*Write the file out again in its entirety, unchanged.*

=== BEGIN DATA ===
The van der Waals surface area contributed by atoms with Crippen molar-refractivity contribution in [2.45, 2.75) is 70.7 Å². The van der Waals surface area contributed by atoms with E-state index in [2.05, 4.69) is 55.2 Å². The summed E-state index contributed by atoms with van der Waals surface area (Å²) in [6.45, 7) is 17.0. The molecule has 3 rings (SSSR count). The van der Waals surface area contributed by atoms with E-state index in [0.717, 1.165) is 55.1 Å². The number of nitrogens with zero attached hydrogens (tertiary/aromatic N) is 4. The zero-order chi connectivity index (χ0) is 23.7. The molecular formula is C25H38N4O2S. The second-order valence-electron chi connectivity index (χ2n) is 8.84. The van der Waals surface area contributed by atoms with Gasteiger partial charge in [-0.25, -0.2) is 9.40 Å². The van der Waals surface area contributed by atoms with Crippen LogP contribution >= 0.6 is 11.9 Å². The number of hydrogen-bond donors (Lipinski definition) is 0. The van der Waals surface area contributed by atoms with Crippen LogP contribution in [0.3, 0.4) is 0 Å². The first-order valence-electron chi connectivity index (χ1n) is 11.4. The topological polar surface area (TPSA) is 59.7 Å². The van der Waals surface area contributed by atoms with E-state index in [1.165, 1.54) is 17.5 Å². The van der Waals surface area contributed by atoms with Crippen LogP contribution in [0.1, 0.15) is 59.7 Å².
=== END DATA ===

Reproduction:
The van der Waals surface area contributed by atoms with Crippen molar-refractivity contribution in [2.45, 2.75) is 70.7 Å². The van der Waals surface area contributed by atoms with E-state index in [2.05, 4.69) is 55.2 Å². The summed E-state index contributed by atoms with van der Waals surface area (Å²) in [6.45, 7) is 17.0. The molecule has 3 rings (SSSR count). The van der Waals surface area contributed by atoms with E-state index in [0.717, 1.165) is 55.1 Å². The number of nitrogens with zero attached hydrogens (tertiary/aromatic N) is 4. The zero-order chi connectivity index (χ0) is 23.7. The molecular formula is C25H38N4O2S. The second-order valence-electron chi connectivity index (χ2n) is 8.84. The van der Waals surface area contributed by atoms with Gasteiger partial charge in [-0.25, -0.2) is 9.40 Å². The van der Waals surface area contributed by atoms with Crippen LogP contribution >= 0.6 is 11.9 Å². The number of hydrogen-bond donors (Lipinski definition) is 0. The van der Waals surface area contributed by atoms with Crippen LogP contribution in [0.3, 0.4) is 0 Å². The first-order valence-electron chi connectivity index (χ1n) is 11.4. The topological polar surface area (TPSA) is 59.7 Å². The van der Waals surface area contributed by atoms with E-state index in [1.165, 1.54) is 17.5 Å². The van der Waals surface area contributed by atoms with Crippen LogP contribution in [0.1, 0.15) is 59.7 Å².